Frame is based on a 1960s Corvette frame but has lighter materials, designed to include improvements
DETROIT – New meets classic.
A modern lightweight vehicle frame has been developed for builders of replica classic cars. The frame is comprised of aluminum, magnesium, carbon fiber and advanced high strength steel.
It matches the body frame of the 1963-1967 Corvette, also known as C2, for second-generation Corvette design. With the alternate materials, the new frame is about one-third lighter than the original as well as being stiffer.
The frame “also eliminated the welding process for assembly,” said Gregg Peterson, principal materials engineer for the Michigan Manufacturing Technology Center (Plymouth, MI), which showed the frame at SAE International’s World Congress Experience (WCX) event this week in Detroit.
Instead of welding, adhesives and through bolts were used to assemble the frame. “You don’t need a skilled welder so we can use lower-cost labor,” Peterson said.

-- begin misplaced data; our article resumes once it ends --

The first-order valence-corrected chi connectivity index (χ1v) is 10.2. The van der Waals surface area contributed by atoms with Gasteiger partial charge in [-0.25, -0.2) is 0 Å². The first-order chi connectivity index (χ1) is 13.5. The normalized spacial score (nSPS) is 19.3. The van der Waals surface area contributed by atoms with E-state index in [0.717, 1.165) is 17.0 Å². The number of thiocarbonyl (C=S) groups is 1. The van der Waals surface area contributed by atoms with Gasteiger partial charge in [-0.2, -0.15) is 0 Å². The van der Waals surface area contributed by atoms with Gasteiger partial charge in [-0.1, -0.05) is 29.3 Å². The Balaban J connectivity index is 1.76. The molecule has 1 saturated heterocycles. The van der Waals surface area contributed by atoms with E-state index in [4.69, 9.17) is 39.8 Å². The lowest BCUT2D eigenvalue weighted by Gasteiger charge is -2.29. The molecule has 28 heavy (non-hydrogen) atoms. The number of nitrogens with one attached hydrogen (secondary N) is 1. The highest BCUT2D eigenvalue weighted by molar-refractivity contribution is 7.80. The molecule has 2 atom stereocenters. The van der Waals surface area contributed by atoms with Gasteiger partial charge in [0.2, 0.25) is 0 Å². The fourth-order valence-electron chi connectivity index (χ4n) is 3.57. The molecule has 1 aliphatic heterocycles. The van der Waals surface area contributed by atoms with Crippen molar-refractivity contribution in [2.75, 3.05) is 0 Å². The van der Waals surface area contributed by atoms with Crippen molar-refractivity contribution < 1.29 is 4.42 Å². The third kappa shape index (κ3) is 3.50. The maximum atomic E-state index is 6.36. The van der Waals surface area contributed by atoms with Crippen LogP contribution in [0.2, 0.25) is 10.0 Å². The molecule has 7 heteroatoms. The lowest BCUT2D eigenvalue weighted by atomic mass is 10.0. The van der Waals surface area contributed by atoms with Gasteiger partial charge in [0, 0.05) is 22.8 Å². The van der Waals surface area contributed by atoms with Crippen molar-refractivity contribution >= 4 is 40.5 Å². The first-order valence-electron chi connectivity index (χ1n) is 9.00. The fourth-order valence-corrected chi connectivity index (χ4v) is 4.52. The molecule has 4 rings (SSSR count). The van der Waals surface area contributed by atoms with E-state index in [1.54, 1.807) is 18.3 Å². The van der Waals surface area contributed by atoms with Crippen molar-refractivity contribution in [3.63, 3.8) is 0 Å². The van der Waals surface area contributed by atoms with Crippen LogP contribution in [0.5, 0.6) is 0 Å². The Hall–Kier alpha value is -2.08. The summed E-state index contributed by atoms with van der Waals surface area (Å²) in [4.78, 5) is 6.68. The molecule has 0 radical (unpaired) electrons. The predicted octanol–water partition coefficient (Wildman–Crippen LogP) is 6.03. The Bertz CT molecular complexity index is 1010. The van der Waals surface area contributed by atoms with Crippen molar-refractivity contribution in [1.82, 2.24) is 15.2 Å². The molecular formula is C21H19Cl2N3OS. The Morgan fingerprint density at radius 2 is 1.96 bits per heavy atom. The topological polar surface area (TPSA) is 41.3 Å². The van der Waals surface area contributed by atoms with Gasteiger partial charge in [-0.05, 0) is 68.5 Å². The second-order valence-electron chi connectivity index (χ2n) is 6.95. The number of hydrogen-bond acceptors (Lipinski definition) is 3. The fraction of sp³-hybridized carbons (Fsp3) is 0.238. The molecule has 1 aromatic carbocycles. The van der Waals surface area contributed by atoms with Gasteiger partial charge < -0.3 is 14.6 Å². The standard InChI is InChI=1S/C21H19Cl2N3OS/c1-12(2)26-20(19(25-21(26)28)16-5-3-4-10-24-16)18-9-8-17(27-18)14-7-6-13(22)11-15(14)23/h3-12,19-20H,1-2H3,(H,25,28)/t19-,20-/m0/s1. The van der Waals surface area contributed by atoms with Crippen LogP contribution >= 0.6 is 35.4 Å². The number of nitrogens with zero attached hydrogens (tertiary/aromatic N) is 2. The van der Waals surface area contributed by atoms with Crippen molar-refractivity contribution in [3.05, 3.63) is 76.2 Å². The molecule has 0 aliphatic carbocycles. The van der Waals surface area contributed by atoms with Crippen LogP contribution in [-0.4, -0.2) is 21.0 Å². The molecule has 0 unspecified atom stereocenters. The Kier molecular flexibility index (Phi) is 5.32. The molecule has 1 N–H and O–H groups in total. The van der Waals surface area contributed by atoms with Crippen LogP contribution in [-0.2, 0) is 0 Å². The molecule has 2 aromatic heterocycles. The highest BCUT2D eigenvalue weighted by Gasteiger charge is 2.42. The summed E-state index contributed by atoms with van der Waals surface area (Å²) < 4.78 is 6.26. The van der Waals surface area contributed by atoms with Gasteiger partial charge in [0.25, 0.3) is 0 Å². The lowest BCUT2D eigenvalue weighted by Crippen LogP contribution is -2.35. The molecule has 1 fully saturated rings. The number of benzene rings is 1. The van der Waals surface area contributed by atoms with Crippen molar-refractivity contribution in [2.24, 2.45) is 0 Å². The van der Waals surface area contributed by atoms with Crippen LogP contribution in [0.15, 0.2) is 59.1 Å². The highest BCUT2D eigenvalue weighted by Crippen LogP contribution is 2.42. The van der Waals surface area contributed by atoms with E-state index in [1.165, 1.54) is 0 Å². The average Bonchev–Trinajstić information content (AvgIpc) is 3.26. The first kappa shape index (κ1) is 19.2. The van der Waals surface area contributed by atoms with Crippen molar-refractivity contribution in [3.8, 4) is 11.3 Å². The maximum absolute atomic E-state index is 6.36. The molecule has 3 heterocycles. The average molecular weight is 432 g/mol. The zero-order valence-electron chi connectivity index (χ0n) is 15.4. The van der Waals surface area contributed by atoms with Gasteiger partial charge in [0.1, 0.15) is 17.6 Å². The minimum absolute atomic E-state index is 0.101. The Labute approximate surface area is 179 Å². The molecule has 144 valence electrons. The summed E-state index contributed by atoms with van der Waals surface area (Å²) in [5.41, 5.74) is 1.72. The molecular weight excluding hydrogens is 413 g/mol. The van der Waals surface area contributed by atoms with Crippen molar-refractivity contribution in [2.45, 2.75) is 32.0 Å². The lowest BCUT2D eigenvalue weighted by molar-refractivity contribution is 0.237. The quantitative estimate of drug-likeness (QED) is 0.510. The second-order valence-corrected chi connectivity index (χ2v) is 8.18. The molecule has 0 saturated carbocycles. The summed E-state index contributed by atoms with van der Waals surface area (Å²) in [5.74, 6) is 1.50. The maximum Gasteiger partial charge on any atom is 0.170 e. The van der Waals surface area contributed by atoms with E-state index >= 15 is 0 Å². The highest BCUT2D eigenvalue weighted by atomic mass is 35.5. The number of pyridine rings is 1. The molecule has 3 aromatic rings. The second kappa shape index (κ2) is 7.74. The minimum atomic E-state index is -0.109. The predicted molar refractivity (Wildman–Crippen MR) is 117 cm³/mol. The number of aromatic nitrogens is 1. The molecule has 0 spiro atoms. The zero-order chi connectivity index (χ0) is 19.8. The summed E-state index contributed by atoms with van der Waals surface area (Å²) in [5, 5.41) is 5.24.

The technology center developed the frame along with Lightweight Innovations for Tomorrow (LIFT; Detroit), Institute for Advanced Composites Manufacturing Innovation (IACMI; Knoxville, TN) and the University of Tennessee.
LIFT and IACMI are part of the Manufacturing USA network of manufacturing institutes where companies, universities and other groups work together. The idea is to develop and improve manufacturing technology, which can later be commercialized.
The project included finding ways to add contemporary safety features to replica cars.
“We also did a crash analysis on it,” Peterson said of the new frame. “This has been engineered to have front and rear crash zones.”
“The mission we have is to fundamentally solve engineering and manufacturing problems,” said Elliott Forsyth, vice president of business operations for the technology center.
The frame debuted at last year’s SEMA Show in Las Vegas, an event dedicated to automotive aftermarket and customization. “We went there to get market intelligence,” Forsyth said. Besides replica cars, the manufacturing center said the lightweight frame can be adapted for military vehicles.
For now, the frame amounts to a display at shows such as SEMA and WCX. The question is when it actually will be used in vehicles. “We don’t have an answer yet,” Peterson said.
Below is a video the technology center produced about the frame.